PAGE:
Employee resignations are still cresting at all-time highs, and PR agency leaders know just how hard it has been to attract talent.
And the amount of time you have to save an employee who is considering a job change is brief. According to new data from Real Estate Witch, 1 in 4 employees who resigned their job since January 2021 only considered the change for a week or less before jumping ship.
The online survey talked to 1,000 workers who had left their jobs in the last year, digging into the factors that were driving the shift in employment. The top reason? Toxic culture.
Other top reasons for workers to leave their jobs include changed career goals (30%), burnout (29%) and low pay (28%).
The impetus of the great resignation is clearly the aftermath of the COVID-19 pandemic, with 80% of respondents saying the pandemic influenced their decision to leave their job. Some of the related factors include understaffed workplaces, childcare needs and health care concerns connected to COVID-19.
Even when organizations try to offer more to keep employees on payroll, it’s often too little, too late. The report said 80% of employees who left their jobs received a counteroffer from their employers but still decided to leave. Counteroffers often included better benefits, more pay and flexible work hours.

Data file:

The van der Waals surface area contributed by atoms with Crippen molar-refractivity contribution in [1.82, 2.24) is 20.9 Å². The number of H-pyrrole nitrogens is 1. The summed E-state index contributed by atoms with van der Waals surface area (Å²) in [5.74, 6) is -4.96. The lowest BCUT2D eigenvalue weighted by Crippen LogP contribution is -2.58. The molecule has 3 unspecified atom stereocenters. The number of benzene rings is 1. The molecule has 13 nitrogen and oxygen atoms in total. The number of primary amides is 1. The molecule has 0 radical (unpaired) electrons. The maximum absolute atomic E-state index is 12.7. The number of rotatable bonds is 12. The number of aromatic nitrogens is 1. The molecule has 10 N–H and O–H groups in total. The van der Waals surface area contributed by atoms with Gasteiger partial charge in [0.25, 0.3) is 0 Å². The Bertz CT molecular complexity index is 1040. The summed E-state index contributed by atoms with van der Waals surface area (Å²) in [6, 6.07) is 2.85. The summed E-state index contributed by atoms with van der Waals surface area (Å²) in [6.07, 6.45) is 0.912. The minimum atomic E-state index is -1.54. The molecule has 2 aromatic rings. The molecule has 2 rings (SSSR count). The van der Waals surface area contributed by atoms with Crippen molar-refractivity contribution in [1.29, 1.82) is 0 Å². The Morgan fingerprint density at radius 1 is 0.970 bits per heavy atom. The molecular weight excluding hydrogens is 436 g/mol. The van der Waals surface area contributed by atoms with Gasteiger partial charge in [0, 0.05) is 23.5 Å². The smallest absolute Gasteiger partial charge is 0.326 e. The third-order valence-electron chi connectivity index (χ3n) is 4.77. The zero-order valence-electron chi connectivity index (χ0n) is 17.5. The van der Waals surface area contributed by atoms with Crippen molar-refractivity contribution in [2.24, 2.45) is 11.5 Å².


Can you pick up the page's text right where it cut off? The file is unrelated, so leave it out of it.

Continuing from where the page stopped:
It’s not a bed of roses for those that do resign. Nearly 60% of employees have some regret about quitting after they leave their jobs and often do not get a higher salary in their new role. Forty-four percent of workers who changed jobs in the last year are thinking about doing so again in the next six months.
This data confirms findings from a recent study by the MIT Sloan Management Review, which named toxic workplace culture as the biggest factor in employee attrition.
How can you retain essential employees and avoid the turnover sweeping workplaces around the country? Addressing toxic culture and employee fears can go a long way. Many employees report the job search is unpleasant and frustrating, despite a hot labor market, showing that workers might be looking for a reason to stay put.
You just have to give them one.